Many industries are now entirely on pause, and their employees are on furlough or even redundant. You can build a reserve of carers by borrowing staff from other sectors or care services, such as:

  • Borrow from other care providers
  • Flight attendants
  • Other health care workers
  • The accommodations and catering industry
  • Volunteers


Check from other care providers in your area if they have free capacity. Borrow their staff now and return the favour when you can. Allies and cooperation make you stronger than competition and squabbling.

Flight attendants have first aid training, and those working in the beauty and wellness industry know about well-being. They already have skills that might be useful in home care. You could find many people from there that are interested in having a part-time job. 

The accommodations and catering industry, as well as some other service industries, could provide potential help. Some might even want to change their career altogether. The current crisis is making many rethink where their skills are needed most, and the rewards are high. 

Ask if someone has time to spare and they are willing to lend a helping hand. Many are eager to volunteer to help the elderly. The elderly who live alone are very unlikely to have been exposed to the virus, so the risks are lower. You must ensure that the volunteers are not exposed to the virus. Any amount of time a volunteer can give makes a difference.

Train while you still can!

Train your current care workers, borrowed staff and volunteers while you still can! The more people that have the right skills to fit in when needed, the easier it is for you to reorganise the rotas. 

Instead of one care worker, have one care worker and an assistant (from other sectors) to do the visits. This way, some visits can be done faster, and you still have a certified care worker on all the visits.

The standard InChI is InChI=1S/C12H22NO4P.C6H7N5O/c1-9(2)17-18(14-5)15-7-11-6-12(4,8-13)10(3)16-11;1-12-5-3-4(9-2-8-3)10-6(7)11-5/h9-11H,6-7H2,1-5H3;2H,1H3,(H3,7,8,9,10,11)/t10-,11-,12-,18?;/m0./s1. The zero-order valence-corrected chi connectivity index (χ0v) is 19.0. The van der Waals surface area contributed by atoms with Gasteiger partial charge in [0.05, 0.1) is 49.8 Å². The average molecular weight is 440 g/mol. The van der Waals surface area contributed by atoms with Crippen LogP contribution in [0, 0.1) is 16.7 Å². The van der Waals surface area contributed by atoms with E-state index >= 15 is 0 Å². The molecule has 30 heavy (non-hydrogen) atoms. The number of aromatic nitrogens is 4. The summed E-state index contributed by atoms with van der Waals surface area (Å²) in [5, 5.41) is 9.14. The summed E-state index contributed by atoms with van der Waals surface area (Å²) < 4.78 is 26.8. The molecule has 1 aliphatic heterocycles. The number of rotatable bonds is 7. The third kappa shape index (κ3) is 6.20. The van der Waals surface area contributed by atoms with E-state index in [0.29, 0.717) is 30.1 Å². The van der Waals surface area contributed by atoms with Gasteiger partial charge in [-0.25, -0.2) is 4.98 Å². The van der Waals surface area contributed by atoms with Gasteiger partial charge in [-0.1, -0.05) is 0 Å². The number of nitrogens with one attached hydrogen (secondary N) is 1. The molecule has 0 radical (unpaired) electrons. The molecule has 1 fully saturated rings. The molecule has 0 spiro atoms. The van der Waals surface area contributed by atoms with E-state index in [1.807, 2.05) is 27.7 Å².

Don’t hesitate to share information with a temporary workforce or volunteers. Information flows both ways and sharing it pays for itself. You can learn new useful things from temporary care workers. Some might even get excited about home care and continue working for you. That would be a win-win situation for all.

Get ready for the worst-case scenario. Reorganise visits by their criticality and prioritise where your staff is needed the most

Don’t forget to get ready also for the worst-case scenario! In case you don’t have enough staff nor volunteers, you’ll need to start reorganising visits by their criticality. It sounds rough, but you might need to allocate your team to the most critical visits and pause the not so critical ones. 

In case you need to pause some visits, make sure you can keep all the clients and carers informed about the situation and when you can return to normal rotas—the more information you can provide the better. 

Can you help your clients during the pause? Prepare enough food and groceries for a week or two. Make sure the dossier is up to date and if possible, call to the clients to ensure they have taken their medication. Online care like checkup calls might be necessary when you don’t have enough resources otherwise.

Care worker availability in short

A crisis can cause turmoil in care worker availability, and it’s your responsibility to ensure you have enough resources to provide care for the most vulnerable. Know your human resources, build a reserve of carers, train while you still can, and get ready for the worst-case scenario.

In the end, the most responsible thing you can do is to make sure you stay in business and continue employing and providing care, especially during a crisis.

Rostering software that helps you with
Care worker availability

Find out how Nursebuddy can help you to manage and edit rotas easiy.